Quinn signs legislation on early voting; controversy continues
Gov. Pat Quinn has signed a controversial bill aimed at increasing voting on Illinois' public university campuses this fall, but that won't end the controversy.
Champaign County Board members will have to decide in August, County Clerk Mark Shelden said Monday, how much they are willing to spend on the program he says the county cannot afford.
Meanwhile, state Sen. Mike Frerichs, D-Champaign, said Shelden is being selective when it comes to complaining about spending. Frerichs sponsored an earlier version of the college voting bill which did not clear the Legislature, but he voted for the bill that Quinn OK'd.
Senate Bill 3012 was signed Sunday by Quinn, along with two other election-related bills.
"There is no better way to celebrate our nation's independence than by signing legislation to expand democracy in Illinois," Quinn said.
But Shelden said the college voting bill, which will require him to establish an early voting site on the University of Illinois campus for 23 days in October, is too costly and is unfair to other voters in the county.
The only other early voting center in the county is at the county clerk's office in the Brookens Administrative Center on the east side of Urbana.
"We'll see what the county board wants to do, how much money they want to spend, whether they want to consolidate polling places and whether they want to buy new voting equipment. Or maybe they'll have a new solution," he said.
Shelden plans to bring the issue back to the county board in August. Minimally, he said, the early voting center on campus would cost the county $20,000 – for a new printer and computer, plus staff time for at least two and perhaps three employees. Not only would the early voting center be open on all weekdays; it would have to be open on Saturdays and Sundays from 9 a.m. to noon, he said.
Shelden said he looked into expanded early voting years ago but decided against it because of the cost.
"We've had early voting in Illinois for five years," he said. "Making it available in other areas is always something that's been on my mind. But I knew there were huge issues involved and a lot of costs. I've already considered this and didn't move ahead with it. The (county) board certainly at any point could have said, 'Hey Mark, we want you to do this and we're willing to pay for it.' That was an option for the county board for the last five years and they didn't opt to do it for obvious reasons. We're broke and we don't have the money."
He also said he believes residents of other areas of the county resent an early voting center going to campus.
"Our elected state Legislature decided that votes on campus were more important, and that doing something to increase voting on campus was more important than increasing voting in Fisher or St. Joe or Pesotum," he said. "The decision needed to be made locally. Instead it was made by a legislative body and a governor who have no clue what's going on here in Champaign County."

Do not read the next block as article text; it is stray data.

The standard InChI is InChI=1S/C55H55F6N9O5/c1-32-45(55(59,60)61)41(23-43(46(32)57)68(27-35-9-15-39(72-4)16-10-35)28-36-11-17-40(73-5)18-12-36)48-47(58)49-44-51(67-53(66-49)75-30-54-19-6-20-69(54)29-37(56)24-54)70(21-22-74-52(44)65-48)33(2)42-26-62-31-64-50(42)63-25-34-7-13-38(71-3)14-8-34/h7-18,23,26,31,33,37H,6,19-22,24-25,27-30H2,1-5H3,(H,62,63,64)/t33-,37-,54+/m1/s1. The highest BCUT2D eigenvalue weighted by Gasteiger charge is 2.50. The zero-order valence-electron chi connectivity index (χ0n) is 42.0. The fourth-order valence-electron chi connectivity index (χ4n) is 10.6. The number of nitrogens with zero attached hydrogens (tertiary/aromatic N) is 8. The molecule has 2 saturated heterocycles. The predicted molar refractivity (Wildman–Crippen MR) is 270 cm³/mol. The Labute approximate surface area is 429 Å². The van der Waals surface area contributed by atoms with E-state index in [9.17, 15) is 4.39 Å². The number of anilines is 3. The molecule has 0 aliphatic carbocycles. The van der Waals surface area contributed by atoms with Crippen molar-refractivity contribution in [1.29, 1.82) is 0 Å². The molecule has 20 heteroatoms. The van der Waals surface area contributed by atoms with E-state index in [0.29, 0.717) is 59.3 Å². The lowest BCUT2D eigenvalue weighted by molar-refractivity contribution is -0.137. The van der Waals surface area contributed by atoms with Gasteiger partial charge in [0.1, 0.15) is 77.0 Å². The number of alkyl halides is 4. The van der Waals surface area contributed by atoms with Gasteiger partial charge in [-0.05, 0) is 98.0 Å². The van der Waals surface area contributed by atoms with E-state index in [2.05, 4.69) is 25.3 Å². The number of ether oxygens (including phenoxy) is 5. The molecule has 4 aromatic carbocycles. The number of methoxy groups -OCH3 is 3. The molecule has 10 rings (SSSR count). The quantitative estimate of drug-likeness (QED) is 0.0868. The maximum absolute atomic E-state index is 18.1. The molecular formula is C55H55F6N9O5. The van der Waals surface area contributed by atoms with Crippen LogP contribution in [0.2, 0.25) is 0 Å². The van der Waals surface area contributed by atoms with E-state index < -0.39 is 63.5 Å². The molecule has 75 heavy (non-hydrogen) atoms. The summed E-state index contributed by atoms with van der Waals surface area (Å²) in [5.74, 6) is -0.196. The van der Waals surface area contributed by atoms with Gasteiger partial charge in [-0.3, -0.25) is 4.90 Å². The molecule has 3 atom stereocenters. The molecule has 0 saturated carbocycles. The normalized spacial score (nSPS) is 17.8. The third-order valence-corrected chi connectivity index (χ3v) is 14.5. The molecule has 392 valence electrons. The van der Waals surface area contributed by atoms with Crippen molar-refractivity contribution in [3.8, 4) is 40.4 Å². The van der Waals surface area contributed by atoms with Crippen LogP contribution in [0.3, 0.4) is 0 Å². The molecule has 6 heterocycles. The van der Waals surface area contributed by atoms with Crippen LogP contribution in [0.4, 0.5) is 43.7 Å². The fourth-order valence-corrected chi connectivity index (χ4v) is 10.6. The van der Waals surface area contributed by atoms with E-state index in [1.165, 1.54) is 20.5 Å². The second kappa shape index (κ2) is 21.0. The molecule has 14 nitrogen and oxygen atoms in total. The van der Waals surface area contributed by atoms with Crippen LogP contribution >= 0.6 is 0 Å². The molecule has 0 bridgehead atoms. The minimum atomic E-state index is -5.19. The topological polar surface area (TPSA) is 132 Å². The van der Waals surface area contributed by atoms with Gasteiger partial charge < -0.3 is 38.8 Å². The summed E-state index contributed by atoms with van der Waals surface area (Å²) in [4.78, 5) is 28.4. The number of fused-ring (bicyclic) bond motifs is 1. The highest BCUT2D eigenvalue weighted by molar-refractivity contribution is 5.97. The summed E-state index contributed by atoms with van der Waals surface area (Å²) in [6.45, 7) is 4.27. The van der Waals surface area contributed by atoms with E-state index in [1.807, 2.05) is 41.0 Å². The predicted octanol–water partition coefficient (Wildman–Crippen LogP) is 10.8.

But Frerichs said voters from all over Champaign County will be able to use the campus early voting site.
"I think Shelden has not been accurate in his representation of this bill," the state senator said. "He refers to it as a student voting bill. Other people in Champaign County will be able to vote there. The university is the largest employer in the county by far.
"I think this will make it easier for people from Rantoul, Tolono, Sadorus, Ivesdale – people who work on campus – to vote early. I think it's a much more convenient voting place than Brookens is on the east side of Urbana."
As to where the campus voting center should be, Frerichs said, "I would just hope that our county clerk would work to put out the location and the most accessible location as is possible. In the past I think we've seen on campus barriers put up to student voting on Election Day. I would hope he wouldn't engage in that during the early voting."
Meanwhile, he said that Shelden spent more than $10,000 on a Chicago law firm last year in an unsuccessful attempt to restrain the State Board of Elections from enforcing a new law on undervotes.
"He has spoken in the past about the need to consolidate voting places. These are choices the county clerk makes, like his choice to spend more than $10,000 on a Chicago law firm to fight a state law that his own attorney (State's Attorney Julia Rietz) said was a waste of time" Frerichs said. "In my mind he wasted $10,000 that could have been spent helping people to vote.